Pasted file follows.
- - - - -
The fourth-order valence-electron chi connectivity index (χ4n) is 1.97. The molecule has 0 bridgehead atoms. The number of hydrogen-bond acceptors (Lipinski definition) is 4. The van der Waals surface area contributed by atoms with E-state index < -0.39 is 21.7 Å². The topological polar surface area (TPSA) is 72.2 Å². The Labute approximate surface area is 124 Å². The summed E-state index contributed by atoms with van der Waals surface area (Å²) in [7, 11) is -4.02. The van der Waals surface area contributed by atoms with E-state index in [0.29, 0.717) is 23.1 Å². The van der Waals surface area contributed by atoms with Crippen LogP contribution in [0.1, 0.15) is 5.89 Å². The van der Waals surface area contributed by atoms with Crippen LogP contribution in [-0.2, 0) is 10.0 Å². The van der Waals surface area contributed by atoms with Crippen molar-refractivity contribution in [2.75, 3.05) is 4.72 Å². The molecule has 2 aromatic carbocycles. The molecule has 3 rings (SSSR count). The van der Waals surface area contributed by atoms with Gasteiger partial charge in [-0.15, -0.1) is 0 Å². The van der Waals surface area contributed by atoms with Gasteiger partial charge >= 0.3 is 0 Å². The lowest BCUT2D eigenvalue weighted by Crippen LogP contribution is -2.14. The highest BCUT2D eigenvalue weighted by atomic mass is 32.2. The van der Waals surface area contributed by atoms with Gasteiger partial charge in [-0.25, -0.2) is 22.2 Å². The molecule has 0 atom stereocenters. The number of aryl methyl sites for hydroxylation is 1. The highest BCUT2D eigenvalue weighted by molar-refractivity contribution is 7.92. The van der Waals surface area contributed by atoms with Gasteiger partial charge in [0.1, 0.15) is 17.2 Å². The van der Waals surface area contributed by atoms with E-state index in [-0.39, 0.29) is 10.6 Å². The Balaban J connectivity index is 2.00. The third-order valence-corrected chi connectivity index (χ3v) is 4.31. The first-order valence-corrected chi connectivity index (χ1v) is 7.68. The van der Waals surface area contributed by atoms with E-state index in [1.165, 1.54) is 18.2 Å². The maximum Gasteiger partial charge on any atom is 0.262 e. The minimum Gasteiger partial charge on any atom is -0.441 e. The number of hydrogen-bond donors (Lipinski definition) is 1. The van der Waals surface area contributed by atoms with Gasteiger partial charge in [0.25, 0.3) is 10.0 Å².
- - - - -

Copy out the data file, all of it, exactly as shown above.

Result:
The fourth-order valence-electron chi connectivity index (χ4n) is 1.97. The molecule has 0 bridgehead atoms. The number of hydrogen-bond acceptors (Lipinski definition) is 4. The van der Waals surface area contributed by atoms with E-state index < -0.39 is 21.7 Å². The topological polar surface area (TPSA) is 72.2 Å². The Labute approximate surface area is 124 Å². The summed E-state index contributed by atoms with van der Waals surface area (Å²) in [7, 11) is -4.02. The van der Waals surface area contributed by atoms with E-state index in [0.29, 0.717) is 23.1 Å². The van der Waals surface area contributed by atoms with Crippen LogP contribution in [0.1, 0.15) is 5.89 Å². The van der Waals surface area contributed by atoms with Crippen LogP contribution in [-0.2, 0) is 10.0 Å². The van der Waals surface area contributed by atoms with Crippen molar-refractivity contribution in [2.75, 3.05) is 4.72 Å². The molecule has 2 aromatic carbocycles. The molecule has 3 rings (SSSR count). The van der Waals surface area contributed by atoms with Gasteiger partial charge in [-0.15, -0.1) is 0 Å². The van der Waals surface area contributed by atoms with Gasteiger partial charge >= 0.3 is 0 Å². The lowest BCUT2D eigenvalue weighted by Crippen LogP contribution is -2.14. The highest BCUT2D eigenvalue weighted by atomic mass is 32.2. The van der Waals surface area contributed by atoms with Gasteiger partial charge in [-0.25, -0.2) is 22.2 Å². The molecule has 0 atom stereocenters. The number of aryl methyl sites for hydroxylation is 1. The highest BCUT2D eigenvalue weighted by molar-refractivity contribution is 7.92. The van der Waals surface area contributed by atoms with Gasteiger partial charge in [0.1, 0.15) is 17.2 Å². The van der Waals surface area contributed by atoms with E-state index in [-0.39, 0.29) is 10.6 Å². The Balaban J connectivity index is 2.00. The third-order valence-corrected chi connectivity index (χ3v) is 4.31. The first-order valence-corrected chi connectivity index (χ1v) is 7.68. The van der Waals surface area contributed by atoms with E-state index in [1.165, 1.54) is 18.2 Å². The maximum Gasteiger partial charge on any atom is 0.262 e. The minimum Gasteiger partial charge on any atom is -0.441 e. The number of hydrogen-bond donors (Lipinski definition) is 1. The van der Waals surface area contributed by atoms with Gasteiger partial charge in [0.25, 0.3) is 10.0 Å².